The first five years at camp were the best. This is because I was able to spend nine weeks each summer physically at camp. The second year I was asked to be the dispensary (healthcare center) charge. I, along with a nurse named Betsy Brown, who was my mentor and a DCCT coordinator, interviewed many candidates and we hired my staff. I worked with camp director and storyteller Rich Humphreys and we ran a capacity camp for three years. During this time, I has some of the best times of my life, meeting friends who are still people I communicate with regularly today including Rich Humphreys, who remains one of my best friends. Rich received the Lilly 50 yr. diabetes award eight years ago and is still a role model for so many youngsters with type 1.

In 1993 I met a dietary intern from Metro Health Medical Center in Cleveland who was on her final rotation of her internship.

We spent two weeks together at camp which began a relationship that ended up in marriage five years later.

We were married at Notre Dame College of Ohio and had our wedding reception at camp HMK on May 23rd, 1998. It was truly a special day and I can’t believe it’s been 19 yrs. The final year of the five that I lived at camp, Rich decided to take his three teenage children around the county in a motor home so I directed camp that year. I had the best staff ever and will never forget that summer. It was truly magical.

The next 15 or so years I’ve remained involved with HMK in several different roles. I was the camp health care manager and along with medical director Dr. Douglas Rogers from the Cleveland Clinic Children’s Hospital, kept the program safe and effective working through all of the changes to diabetes management. I’ve continued to direct other camps along the way; we did teen weekend for kids too old for camp (last done in 2016), volunteered for a camp for kids with cystic fibrosis, directed type 2 diabetes camp for seven years and directed a camp for kids with PKU, an inborn error of energy metabolism for 14 years. I continue to sit on the steering committee and help out whenever I can. My wife Jill and I now have three teenage daughters who grew up at HMK.  I would often bring them along when they were younger and put them in cabins with the campers, it was very special to them who obviously wouldn’t be on this earth if it wasn’t for HMK. I could go on but need to run to work. I am currently a certified diabetes nurse educator at Case and Rainbow where I started currently coordinating diabetes clinical trials and am still a participant in the DCCT/EDIC study.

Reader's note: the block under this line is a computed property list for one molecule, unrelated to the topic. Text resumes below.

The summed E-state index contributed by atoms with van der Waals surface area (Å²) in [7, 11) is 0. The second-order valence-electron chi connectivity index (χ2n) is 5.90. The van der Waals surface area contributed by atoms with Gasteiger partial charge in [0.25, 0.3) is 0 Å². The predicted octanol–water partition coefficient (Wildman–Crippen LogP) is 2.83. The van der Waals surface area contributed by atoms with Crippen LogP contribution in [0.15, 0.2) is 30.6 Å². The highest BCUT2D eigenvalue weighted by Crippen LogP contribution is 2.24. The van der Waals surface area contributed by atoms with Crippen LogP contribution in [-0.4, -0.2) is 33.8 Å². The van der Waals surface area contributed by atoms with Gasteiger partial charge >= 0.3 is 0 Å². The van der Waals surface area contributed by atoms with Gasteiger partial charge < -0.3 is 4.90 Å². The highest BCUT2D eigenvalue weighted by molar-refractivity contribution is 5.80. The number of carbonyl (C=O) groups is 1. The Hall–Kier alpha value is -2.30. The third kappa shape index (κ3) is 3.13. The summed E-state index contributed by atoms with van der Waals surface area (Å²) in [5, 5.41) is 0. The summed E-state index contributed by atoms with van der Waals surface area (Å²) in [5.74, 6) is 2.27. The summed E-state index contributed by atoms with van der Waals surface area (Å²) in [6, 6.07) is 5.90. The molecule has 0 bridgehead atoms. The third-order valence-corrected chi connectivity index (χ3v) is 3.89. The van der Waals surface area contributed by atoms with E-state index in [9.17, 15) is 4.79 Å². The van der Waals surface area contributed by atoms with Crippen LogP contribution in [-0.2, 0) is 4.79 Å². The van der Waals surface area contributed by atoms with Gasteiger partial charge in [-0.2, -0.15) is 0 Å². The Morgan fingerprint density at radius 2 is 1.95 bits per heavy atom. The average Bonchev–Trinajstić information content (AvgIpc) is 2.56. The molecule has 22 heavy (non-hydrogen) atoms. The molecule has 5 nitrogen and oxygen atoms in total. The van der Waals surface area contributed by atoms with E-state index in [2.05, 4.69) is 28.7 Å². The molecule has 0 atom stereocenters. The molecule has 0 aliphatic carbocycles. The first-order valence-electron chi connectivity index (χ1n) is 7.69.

Camp Ho Mita Koda was established in 1929 as the world’s first summer vacation camp for children with diabetes.

It was founded by Dr. Henry John and his wife, Elizabeth (Betty) Beaman, on land that was originally their family’s summer cabin, in Newbury, OH. Dr. Henry John, a MD who graduated from Western Reserve School of Medicine (now Case Western Reserve University) in Cleveland OH, was also a founder of the American Diabetes Association and the first physician to administer IV glucose. He was one of the pioneers of insulin treatment for diabetes. Dr. and Mrs. John envisioned a summer camp where children with diabetes could learn how to manage their diabetes while enjoying the company of other children. In the summer of 1929, Dr. and Mrs. John took six children to their summer cottage and continued to direct Camp Ho Mita Koda for the following 20 years! The 72 acre camp now caters to children ages 4-17 with diabetes. Its management was recently taken over by a new nonprofit called the Camp Ho Mita Koda Foundation.


You can support Dr. and Mrs. John’s 88-year-old vision by visiting: http://www.chmkfoundation.org/

To participate in the Camp Ho Mita Koda Foundation’s first fundraiser please visit: https://rafflecreator.com/pages/15457/camp-ho-mita-koda-cash-calendar-raffle#

Facebook:  Camp Ho Mita Koda Foundation, @CHMKFoundation

Mother of Three: Two Kids, and Type 1 Diabetes